Lessons from different SDR rolesKarlie’s first SDR job was calling real estate offices and convincing them to let a sales rep come in and pitch them. She soon ended up helping manage the outside sales reps, essentially acting as the office manager. It was here that Karlie realized she also liked the management side of sales.
She later moved over to Comcast. Sat with 140 other reps in a huge room, she would take calls from business owners setting up their phone/internet. The goal was to upsell them right there on the phone, getting them to sign before they hang up—a true one call close environment, with no room for error.
Karlie got her first taste of tech sales when she moved to Qlik. She was soon leading an inside team there but, even though the company had an SDR engine, it wasn't optimized. That meant she had to do a lot of her own prospecting and, as a result, she quickly became adept at building programs and campaigns.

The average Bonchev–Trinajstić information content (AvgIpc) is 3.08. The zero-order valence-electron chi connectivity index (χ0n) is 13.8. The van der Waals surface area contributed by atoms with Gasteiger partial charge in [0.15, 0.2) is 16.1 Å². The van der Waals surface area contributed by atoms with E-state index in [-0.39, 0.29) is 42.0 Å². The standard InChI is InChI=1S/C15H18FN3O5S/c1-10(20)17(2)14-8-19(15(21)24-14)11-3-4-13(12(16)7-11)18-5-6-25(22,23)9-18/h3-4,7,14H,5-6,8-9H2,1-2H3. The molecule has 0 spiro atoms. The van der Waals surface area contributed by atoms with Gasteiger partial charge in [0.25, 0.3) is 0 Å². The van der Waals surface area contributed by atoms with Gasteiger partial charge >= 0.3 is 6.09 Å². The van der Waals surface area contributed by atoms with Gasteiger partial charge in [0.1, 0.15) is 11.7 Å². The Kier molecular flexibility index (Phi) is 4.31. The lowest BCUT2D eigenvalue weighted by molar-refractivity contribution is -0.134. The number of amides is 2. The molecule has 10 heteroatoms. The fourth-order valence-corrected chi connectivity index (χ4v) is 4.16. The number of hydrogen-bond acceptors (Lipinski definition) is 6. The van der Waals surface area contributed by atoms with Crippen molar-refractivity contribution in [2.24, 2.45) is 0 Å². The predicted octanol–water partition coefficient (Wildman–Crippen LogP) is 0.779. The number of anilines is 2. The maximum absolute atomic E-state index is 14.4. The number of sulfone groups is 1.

When the opportunity came to build Monetate’s SDR function for the North America and EMEA regions, Karlie took it. Now she’s taking all the lessons she’s learned along the way and doing the same for NetBase Quid.
Top Sales Development challenges
Sales Development in 2020The common view of SDRs is that it’s an entry-level role, and Karlie believes companies don't generally give as much love to the SDR team as they should: “It's considered entry-level, but it's one of the hardest jobs. How does that make sense? How do we pay people entry-level, treat them entry-level, but then ask them to do something that no one else in the company would be comfortable doing?”
Karlie wants to break the mold so that SDRs are recognized as a valued expert, just as important as an AE. They have the ability, but as companies and leaders, it’s our job to enable them.
If you’re looking for ways to improve your Sales Development program and overcome similar challenges, contact us at Tenbound today for a no-obligation exploratory call.